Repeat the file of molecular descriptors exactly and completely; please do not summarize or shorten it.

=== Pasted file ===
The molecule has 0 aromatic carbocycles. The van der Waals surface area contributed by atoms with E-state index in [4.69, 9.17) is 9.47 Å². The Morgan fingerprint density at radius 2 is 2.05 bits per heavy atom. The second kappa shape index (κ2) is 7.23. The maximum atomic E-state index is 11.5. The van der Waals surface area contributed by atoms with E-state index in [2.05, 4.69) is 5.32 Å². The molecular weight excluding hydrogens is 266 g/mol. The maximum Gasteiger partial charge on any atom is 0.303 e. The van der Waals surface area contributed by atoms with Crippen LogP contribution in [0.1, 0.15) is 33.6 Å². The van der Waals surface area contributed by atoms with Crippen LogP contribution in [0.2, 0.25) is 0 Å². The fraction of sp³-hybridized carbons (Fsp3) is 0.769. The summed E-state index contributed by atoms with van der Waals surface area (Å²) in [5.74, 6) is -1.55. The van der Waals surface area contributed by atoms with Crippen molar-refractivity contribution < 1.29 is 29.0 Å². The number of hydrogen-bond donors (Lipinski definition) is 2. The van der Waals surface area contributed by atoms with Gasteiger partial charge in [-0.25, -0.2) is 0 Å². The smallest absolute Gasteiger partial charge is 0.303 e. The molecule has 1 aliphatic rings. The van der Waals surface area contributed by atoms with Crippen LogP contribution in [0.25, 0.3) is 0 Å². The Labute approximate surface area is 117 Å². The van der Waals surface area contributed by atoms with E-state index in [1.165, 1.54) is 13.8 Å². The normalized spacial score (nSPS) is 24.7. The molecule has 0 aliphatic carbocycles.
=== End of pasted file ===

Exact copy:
The molecule has 0 aromatic carbocycles. The van der Waals surface area contributed by atoms with E-state index in [4.69, 9.17) is 9.47 Å². The Morgan fingerprint density at radius 2 is 2.05 bits per heavy atom. The second kappa shape index (κ2) is 7.23. The maximum atomic E-state index is 11.5. The van der Waals surface area contributed by atoms with E-state index in [2.05, 4.69) is 5.32 Å². The molecular weight excluding hydrogens is 266 g/mol. The maximum Gasteiger partial charge on any atom is 0.303 e. The van der Waals surface area contributed by atoms with Crippen LogP contribution in [0.1, 0.15) is 33.6 Å². The van der Waals surface area contributed by atoms with Crippen LogP contribution in [0.2, 0.25) is 0 Å². The fraction of sp³-hybridized carbons (Fsp3) is 0.769. The summed E-state index contributed by atoms with van der Waals surface area (Å²) in [5.74, 6) is -1.55. The van der Waals surface area contributed by atoms with Crippen molar-refractivity contribution < 1.29 is 29.0 Å². The number of hydrogen-bond donors (Lipinski definition) is 2. The van der Waals surface area contributed by atoms with Gasteiger partial charge in [-0.25, -0.2) is 0 Å². The smallest absolute Gasteiger partial charge is 0.303 e. The molecule has 1 aliphatic rings. The van der Waals surface area contributed by atoms with Crippen LogP contribution in [0.25, 0.3) is 0 Å². The Labute approximate surface area is 117 Å². The van der Waals surface area contributed by atoms with E-state index in [1.165, 1.54) is 13.8 Å². The normalized spacial score (nSPS) is 24.7. The molecule has 0 aliphatic carbocycles.